Resellers put System Commander software utility on GSA schedule

System Commander a widely used consumer software utility that allows users to run multiple operating systems on a single desktop is now available for government buyers.

V Communications Inc. the maker of System Commander last week negotiated General Services Administration schedule contracts with Government Technology Services Inc. and GE Capital. Both companies will offer System Commander for $66.45 a significant discount off the retail price of $99.95. A 10-pack will cost $472 on the schedule while the retail price is $499.

"Everyone thinks of this as a consumer product " said Tom Towry corporate accounts manager for V Communications Inc. "Now we're setting up the infrastructure for the government market."

System Commander is a 3-year-old software utility that allows users to run any Intel Corp.-based operating system including DOS Windows 3.1 Windows 95 Windows NT OS/2 and Unix. The software now in Version 3.0 takes up less than 1M of disk space and does not affect application performance officials said. It also features password protection and prevents booting off a floppy disk.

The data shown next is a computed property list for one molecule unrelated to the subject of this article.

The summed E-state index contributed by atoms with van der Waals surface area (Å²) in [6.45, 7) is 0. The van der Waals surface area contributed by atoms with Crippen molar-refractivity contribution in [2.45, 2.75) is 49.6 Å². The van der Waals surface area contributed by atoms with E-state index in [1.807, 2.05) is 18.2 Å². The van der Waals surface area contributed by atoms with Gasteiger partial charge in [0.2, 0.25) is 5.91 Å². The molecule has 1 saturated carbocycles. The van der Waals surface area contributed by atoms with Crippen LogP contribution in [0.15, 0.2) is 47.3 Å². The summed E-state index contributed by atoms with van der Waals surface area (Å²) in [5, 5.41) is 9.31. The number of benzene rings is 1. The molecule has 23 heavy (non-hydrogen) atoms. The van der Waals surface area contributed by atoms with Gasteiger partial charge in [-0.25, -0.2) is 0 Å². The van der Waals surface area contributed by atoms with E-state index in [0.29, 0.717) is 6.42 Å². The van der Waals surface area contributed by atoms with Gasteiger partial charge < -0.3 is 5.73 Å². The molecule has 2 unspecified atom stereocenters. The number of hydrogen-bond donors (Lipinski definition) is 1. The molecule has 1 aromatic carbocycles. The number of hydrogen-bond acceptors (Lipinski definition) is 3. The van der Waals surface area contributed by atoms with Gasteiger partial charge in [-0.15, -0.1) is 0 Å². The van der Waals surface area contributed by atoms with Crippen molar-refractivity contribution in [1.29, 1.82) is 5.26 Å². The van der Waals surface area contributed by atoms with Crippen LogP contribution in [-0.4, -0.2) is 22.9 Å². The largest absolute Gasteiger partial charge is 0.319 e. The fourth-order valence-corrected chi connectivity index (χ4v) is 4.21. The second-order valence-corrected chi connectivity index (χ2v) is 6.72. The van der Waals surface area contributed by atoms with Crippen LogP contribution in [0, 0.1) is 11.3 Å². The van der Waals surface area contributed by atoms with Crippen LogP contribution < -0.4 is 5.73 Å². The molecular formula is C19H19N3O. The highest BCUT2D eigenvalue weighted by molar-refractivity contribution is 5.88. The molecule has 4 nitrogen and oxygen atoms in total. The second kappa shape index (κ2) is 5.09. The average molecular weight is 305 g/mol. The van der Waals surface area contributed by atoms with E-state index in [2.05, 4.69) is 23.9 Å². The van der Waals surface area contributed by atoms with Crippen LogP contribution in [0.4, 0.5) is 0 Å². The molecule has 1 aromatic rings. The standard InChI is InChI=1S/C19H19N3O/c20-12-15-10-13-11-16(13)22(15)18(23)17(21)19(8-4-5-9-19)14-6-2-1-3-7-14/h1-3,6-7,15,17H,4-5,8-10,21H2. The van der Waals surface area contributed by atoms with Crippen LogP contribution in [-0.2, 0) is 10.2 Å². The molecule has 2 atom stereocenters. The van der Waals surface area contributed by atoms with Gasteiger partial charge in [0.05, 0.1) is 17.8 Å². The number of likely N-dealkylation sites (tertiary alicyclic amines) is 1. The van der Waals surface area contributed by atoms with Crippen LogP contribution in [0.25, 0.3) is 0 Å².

Towry expects the software to be popular in the government because so many agencies are migrating legacy systems and applications to newer hardware and operating system platforms.

"Lots of software that was written for DOS and Windows 3.1 doesn't work under Windows 95 " Towry said. "This product lets you run your old applications on a new computer."

Featured

  • Comment
    Diverse Workforce (Image: Shutterstock)

    Who cares if you wear a hoodie or a suit? It’s the mission that matters most

    Responding to Steve Kelman's recent blog post, Alan Thomas shares the inside story on 18F's evolution.

  • Cybersecurity
    enterprise security (Omelchenko/Shutterstock.com)

    Does Einstein need a post-SolarWinds makeover?

    A marquee program designed to protect the government against cybersecurity threats is facing new scrutiny in the wake of Solar Winds Orion breach, but analysts say the program was unlikely to have ever stopped the hacking campaign.

Stay Connected